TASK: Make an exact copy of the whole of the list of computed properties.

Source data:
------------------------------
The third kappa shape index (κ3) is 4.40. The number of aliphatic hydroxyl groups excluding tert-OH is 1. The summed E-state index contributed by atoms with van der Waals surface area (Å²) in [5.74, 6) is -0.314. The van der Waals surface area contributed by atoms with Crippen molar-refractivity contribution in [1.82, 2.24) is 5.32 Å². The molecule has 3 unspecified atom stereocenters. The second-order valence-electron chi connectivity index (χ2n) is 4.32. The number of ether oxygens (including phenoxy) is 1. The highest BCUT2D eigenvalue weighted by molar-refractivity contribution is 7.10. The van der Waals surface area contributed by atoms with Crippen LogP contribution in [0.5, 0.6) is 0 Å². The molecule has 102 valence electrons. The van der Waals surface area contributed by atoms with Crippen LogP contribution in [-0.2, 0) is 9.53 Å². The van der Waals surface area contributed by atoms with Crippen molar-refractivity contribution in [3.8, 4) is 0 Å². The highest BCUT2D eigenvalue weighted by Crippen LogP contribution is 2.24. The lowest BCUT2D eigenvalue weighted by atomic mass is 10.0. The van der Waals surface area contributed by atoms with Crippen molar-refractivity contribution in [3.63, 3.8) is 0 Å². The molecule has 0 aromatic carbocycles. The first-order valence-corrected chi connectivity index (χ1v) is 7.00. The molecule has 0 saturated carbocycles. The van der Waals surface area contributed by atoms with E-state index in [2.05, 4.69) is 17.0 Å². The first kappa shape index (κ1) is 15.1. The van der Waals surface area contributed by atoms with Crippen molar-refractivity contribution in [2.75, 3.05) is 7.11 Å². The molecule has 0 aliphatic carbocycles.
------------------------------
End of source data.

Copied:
The third kappa shape index (κ3) is 4.40. The number of aliphatic hydroxyl groups excluding tert-OH is 1. The summed E-state index contributed by atoms with van der Waals surface area (Å²) in [5.74, 6) is -0.314. The van der Waals surface area contributed by atoms with Crippen molar-refractivity contribution in [1.82, 2.24) is 5.32 Å². The molecule has 3 unspecified atom stereocenters. The second-order valence-electron chi connectivity index (χ2n) is 4.32. The number of ether oxygens (including phenoxy) is 1. The highest BCUT2D eigenvalue weighted by molar-refractivity contribution is 7.10. The van der Waals surface area contributed by atoms with Crippen LogP contribution in [0.5, 0.6) is 0 Å². The molecule has 102 valence electrons. The van der Waals surface area contributed by atoms with Crippen LogP contribution in [-0.2, 0) is 9.53 Å². The van der Waals surface area contributed by atoms with Crippen molar-refractivity contribution in [3.8, 4) is 0 Å². The highest BCUT2D eigenvalue weighted by Crippen LogP contribution is 2.24. The lowest BCUT2D eigenvalue weighted by atomic mass is 10.0. The van der Waals surface area contributed by atoms with Crippen molar-refractivity contribution in [3.63, 3.8) is 0 Å². The molecule has 0 aromatic carbocycles. The first-order valence-corrected chi connectivity index (χ1v) is 7.00. The molecule has 0 saturated carbocycles. The van der Waals surface area contributed by atoms with E-state index in [2.05, 4.69) is 17.0 Å². The first kappa shape index (κ1) is 15.1. The van der Waals surface area contributed by atoms with Crippen molar-refractivity contribution in [2.75, 3.05) is 7.11 Å². The molecule has 0 aliphatic carbocycles.